Dividend paying stocks like Compagnie Du Mont-Blanc (EPA:MLCMB) tend to be popular with investors, and for good reason – some research suggests a significant amount of all stock market returns come from reinvested dividends. Unfortunately, it’s common for investors to be enticed in by the seemingly attractive yield, and lose money when the company has to cut its dividend payments.
A 3.0% yield is nothing to get excited about, but investors probably think the long payment history suggests Compagnie Du Mont-Blanc has some staying power. Some simple research can reduce the risk of buying Compagnie Du Mont-Blanc for its dividend – read on to learn more.
Dividends are typically paid from company earnings. If a company pays more in dividends than it earned, then the dividend might become unsustainable – hardly an ideal situation. So we need to form a view on if a company’s dividend is sustainable, relative to its net profit after tax. Compagnie Du Mont-Blanc paid out 19% of its profit as dividends, over the trailing twelve month period. We like this low payout ratio, because it implies the dividend is well covered and leaves ample opportunity for reinvestment.
We update our data on Compagnie Du Mont-Blanc every 24 hours, so you can always get our latest analysis of its financial health, here.
From the perspective of an income investor who wants to earn dividends for many years, there is not much point buying a stock if its dividend is regularly cut or is not reliable. For the purpose of this article, we only scrutinise the last decade of Compagnie Du Mont-Blanc’s dividend payments. The dividend has been stable over the past 10 years, which is great. We think this could suggest some resilience to the business and its dividends. During the past ten-year period, the first annual payment was €3.00 in 2010, compared to €4.00 last year. This works out to be a compound annual growth rate (CAGR) of approximately 2.9% a year over that time.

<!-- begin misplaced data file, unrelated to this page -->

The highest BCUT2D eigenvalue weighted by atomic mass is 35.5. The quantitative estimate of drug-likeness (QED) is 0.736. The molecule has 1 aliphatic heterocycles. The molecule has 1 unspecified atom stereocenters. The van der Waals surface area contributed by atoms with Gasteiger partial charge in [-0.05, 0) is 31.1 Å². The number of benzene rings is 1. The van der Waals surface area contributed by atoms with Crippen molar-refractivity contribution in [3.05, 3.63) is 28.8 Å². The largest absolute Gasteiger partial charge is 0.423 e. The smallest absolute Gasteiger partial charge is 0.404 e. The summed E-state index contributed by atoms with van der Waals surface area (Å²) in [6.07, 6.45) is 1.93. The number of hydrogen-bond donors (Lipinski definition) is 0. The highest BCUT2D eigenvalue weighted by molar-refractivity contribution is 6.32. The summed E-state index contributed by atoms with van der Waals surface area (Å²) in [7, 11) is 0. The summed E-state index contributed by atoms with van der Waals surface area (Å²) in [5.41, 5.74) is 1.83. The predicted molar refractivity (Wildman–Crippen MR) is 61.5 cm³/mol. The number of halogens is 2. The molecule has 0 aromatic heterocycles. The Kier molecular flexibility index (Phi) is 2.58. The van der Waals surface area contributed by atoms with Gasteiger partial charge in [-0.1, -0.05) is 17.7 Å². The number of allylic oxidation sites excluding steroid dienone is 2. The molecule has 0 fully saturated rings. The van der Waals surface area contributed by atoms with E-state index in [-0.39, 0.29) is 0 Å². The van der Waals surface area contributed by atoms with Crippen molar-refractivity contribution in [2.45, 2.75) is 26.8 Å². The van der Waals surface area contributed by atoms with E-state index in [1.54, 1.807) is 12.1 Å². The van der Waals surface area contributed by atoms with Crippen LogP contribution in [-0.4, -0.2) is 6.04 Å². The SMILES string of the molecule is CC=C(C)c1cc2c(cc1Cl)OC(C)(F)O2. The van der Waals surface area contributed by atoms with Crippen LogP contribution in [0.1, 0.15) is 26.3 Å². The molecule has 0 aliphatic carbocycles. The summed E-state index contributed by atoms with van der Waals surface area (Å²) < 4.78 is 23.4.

While the consistency in the dividend payments is impressive, we think the relatively slow rate of growth is unappealing.
Dividend Growth Potential
Dividend payments have been consistent over the past few years, but we should always check if earnings per share (EPS) are growing, as this will help maintain the purchasing power of the dividend. Strong earnings per share (EPS) growth might encourage our interest in the company despite fluctuating dividends, which is why it’s great to see Compagnie Du Mont-Blanc has grown its earnings per share at 24% per annum over the past five years. Earnings per share have grown rapidly, and the company is retaining a majority of its earnings. We think this is ideal from an investment perspective, if the company is able to reinvest these earnings effectively.
Dividend investors should always want to know if a) a company’s dividends are affordable, b) if there is a track record of consistent payments, and c) if the dividend is capable of growing. We’re glad to see Compagnie Du Mont-Blanc has a low payout ratio, as this suggests earnings are being reinvested in the business. Next, growing earnings per share and steady dividend payments is a great combination. Compagnie Du Mont-Blanc fits all of our criteria, and we think there are a lot of positives to it from a dividend perspective.
Companies possessing a stable dividend policy will likely enjoy greater investor interest than those suffering from a more inconsistent approach. Meanwhile, despite the importance of dividend payments, they are not the only factors our readers should know when assessing a company. To that end, Compagnie Du Mont-Blanc has 4 warning signs (and 2 which are significant) we think you should know about.
Looking for more high-yielding dividend ideas? Try our curated list of dividend stocks with a yield above 3%.
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This article by Simply Wall St is general in nature. It does not constitute a recommendation to buy or sell any stock, and does not take account of your objectives, or your financial situation. We aim to bring you long-term focused analysis driven by fundamental data. Note that our analysis may not factor in the latest price-sensitive company announcements or qualitative material. Simply Wall St has no position in any stocks mentioned. Thank you for reading.